I've been playing around gamemaker for a platform game, although i'm thinking of ditching it and using it as a mockup for something done in Open GL or the like. the hardest part about platforming in gamemaker is the animation. working around the draw event and animation length was harder than it should have been. of course I was still learning how gamemaker worked.

That's pretty cool YMM. Never considered writing my own movement engine.
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Soulliard
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« Reply #13 on: January 15, 2009, 03:09:17 PM »

For Indie Brawl, I used a movement engine similar to YMM's. I'd definately recommend going that route. You'll have much more control than you'd get from using GM's default movement and collision functions.
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GregWS
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« Reply #14 on: January 15, 2009, 03:48:43 PM »

Yeah, I haven't used GM's movement functions in a very long time, but I had been using some of the collision checking functions like collision_rectangle() etc.

So just out of curiosity, what is the big disadvantage to using them?  (I'm not doubting that there is one, I just don't know what it is...processing power maybe?  Degree of precision?)
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Soulliard
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« Reply #15 on: January 15, 2009, 04:06:40 PM »

It's just more difficult to get the program to do exactly what you want. With GM's default movement functions, you could probably make a great platform engine, but it would be a lot more complicated.
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GregWS
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« Reply #16 on: January 15, 2009, 04:20:35 PM »

OK, I think I see what you're talking about.  YMM's and Chevy's code is a lot smaller and cleaner.

Oh, and for those interested check out Derek's new GM tutorial as it deals with views (which is pretty damn important to platformers) and has a very useful tidbit about activating and deactivating instances outside of the view.  So, for example, the enemies won't start moving until you can see them on the screen (or, even better, until you can almost see them on the screen).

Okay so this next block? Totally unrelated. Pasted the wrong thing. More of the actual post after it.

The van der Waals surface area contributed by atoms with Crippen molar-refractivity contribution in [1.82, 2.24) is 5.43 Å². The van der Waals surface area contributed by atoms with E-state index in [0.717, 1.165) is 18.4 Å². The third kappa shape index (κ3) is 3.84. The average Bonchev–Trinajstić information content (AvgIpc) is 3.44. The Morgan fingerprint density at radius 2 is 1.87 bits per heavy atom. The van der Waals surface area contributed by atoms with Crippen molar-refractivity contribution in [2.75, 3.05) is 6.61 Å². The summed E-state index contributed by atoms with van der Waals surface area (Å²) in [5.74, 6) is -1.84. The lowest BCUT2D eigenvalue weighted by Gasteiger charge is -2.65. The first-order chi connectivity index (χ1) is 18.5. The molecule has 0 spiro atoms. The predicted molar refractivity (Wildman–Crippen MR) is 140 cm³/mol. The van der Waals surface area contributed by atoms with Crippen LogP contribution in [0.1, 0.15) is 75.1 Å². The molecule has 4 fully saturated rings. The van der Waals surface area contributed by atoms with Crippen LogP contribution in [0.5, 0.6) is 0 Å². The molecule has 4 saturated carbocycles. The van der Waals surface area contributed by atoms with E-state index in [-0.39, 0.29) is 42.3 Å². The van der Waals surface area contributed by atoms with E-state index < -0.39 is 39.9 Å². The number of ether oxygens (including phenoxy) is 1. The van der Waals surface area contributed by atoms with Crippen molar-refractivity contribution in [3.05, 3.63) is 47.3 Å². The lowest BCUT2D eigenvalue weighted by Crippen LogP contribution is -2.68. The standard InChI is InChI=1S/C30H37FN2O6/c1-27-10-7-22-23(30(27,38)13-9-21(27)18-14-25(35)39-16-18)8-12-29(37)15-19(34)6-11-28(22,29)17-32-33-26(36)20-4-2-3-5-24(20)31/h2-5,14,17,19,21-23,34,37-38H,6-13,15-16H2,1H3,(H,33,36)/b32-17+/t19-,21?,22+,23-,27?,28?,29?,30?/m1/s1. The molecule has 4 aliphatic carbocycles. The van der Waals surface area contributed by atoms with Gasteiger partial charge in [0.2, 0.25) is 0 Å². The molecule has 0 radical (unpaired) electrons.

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Brackhar
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« Reply #17 on: January 15, 2009, 04:26:25 PM »

What about world generation?  Have you guys found a nice way to handle sloped surfaces, and is the best way to handle world building to use invisible bounding objects and just tile over them with pretty graphics?
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« Reply #18 on: January 15, 2009, 04:36:13 PM »

My platforming engine in Verge does pixel by pixel movement based on the object's speed.  This is probably stupid because of all the collision checks I do before moving an object one pixel, but it seemed to work out pretty good and I was able to do slopes relatively easily.

As for the world building, this is where I feel GM falls short of what I expected.  I made 9 different solid objects and created the level with them, and then painted tiles over them.  I really wish there was a way to just mark certain tiles as solid and use them as a collision mask, but I think the objects with tiles over them is the only good way to do it.
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GregWS
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« Reply #19 on: January 15, 2009, 05:06:08 PM »

What about world generation?  Have you guys found a nice way to handle sloped surfaces, and is the best way to handle world building to use invisible bounding objects and just tile over them with pretty graphics?
Xerus is right in saying GM falls short here.  The old tiles method is the best, and for animated things just put a pointless object there.*  Chevy's engine has slopes in it, so I'd take a look at how he did it.

*I suppose technically you could create some code to constantly swap a tile between the frames of that square's animation, but that may be as much of a memory hog (or even worse) as the usual "use objects for animated things" option.